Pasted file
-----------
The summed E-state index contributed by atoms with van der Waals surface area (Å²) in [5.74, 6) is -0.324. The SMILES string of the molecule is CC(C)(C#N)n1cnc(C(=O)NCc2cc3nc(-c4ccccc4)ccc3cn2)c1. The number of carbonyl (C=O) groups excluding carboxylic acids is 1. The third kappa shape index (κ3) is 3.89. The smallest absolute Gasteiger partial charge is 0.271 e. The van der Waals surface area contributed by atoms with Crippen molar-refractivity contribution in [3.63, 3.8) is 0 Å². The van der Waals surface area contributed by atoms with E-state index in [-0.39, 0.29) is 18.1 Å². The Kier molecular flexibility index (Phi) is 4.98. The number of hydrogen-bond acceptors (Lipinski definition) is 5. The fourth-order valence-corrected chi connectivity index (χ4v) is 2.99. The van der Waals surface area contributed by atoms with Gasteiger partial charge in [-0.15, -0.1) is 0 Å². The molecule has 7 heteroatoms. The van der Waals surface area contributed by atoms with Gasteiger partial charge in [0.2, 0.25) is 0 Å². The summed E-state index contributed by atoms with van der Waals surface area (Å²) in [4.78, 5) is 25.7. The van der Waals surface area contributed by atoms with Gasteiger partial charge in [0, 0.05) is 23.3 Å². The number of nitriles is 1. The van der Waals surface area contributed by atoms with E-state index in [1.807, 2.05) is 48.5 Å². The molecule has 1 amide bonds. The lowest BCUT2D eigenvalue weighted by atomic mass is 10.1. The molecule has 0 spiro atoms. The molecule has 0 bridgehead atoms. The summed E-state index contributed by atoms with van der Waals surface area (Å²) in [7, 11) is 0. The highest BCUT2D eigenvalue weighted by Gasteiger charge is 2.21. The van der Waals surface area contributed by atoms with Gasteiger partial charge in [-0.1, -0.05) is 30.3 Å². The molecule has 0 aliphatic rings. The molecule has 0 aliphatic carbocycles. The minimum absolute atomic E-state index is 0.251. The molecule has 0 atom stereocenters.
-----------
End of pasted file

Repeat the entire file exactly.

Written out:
The summed E-state index contributed by atoms with van der Waals surface area (Å²) in [5.74, 6) is -0.324. The SMILES string of the molecule is CC(C)(C#N)n1cnc(C(=O)NCc2cc3nc(-c4ccccc4)ccc3cn2)c1. The number of carbonyl (C=O) groups excluding carboxylic acids is 1. The third kappa shape index (κ3) is 3.89. The smallest absolute Gasteiger partial charge is 0.271 e. The van der Waals surface area contributed by atoms with Crippen molar-refractivity contribution in [3.63, 3.8) is 0 Å². The van der Waals surface area contributed by atoms with E-state index in [-0.39, 0.29) is 18.1 Å². The Kier molecular flexibility index (Phi) is 4.98. The number of hydrogen-bond acceptors (Lipinski definition) is 5. The fourth-order valence-corrected chi connectivity index (χ4v) is 2.99. The van der Waals surface area contributed by atoms with Gasteiger partial charge in [-0.15, -0.1) is 0 Å². The molecule has 7 heteroatoms. The van der Waals surface area contributed by atoms with Gasteiger partial charge in [0.2, 0.25) is 0 Å². The summed E-state index contributed by atoms with van der Waals surface area (Å²) in [4.78, 5) is 25.7. The van der Waals surface area contributed by atoms with Gasteiger partial charge in [0, 0.05) is 23.3 Å². The number of nitriles is 1. The van der Waals surface area contributed by atoms with E-state index in [1.807, 2.05) is 48.5 Å². The molecule has 1 amide bonds. The lowest BCUT2D eigenvalue weighted by atomic mass is 10.1. The molecule has 0 spiro atoms. The molecule has 0 bridgehead atoms. The summed E-state index contributed by atoms with van der Waals surface area (Å²) in [7, 11) is 0. The highest BCUT2D eigenvalue weighted by Gasteiger charge is 2.21. The van der Waals surface area contributed by atoms with Gasteiger partial charge in [-0.1, -0.05) is 30.3 Å². The molecule has 0 aliphatic rings. The molecule has 0 aliphatic carbocycles. The minimum absolute atomic E-state index is 0.251. The molecule has 0 atom stereocenters.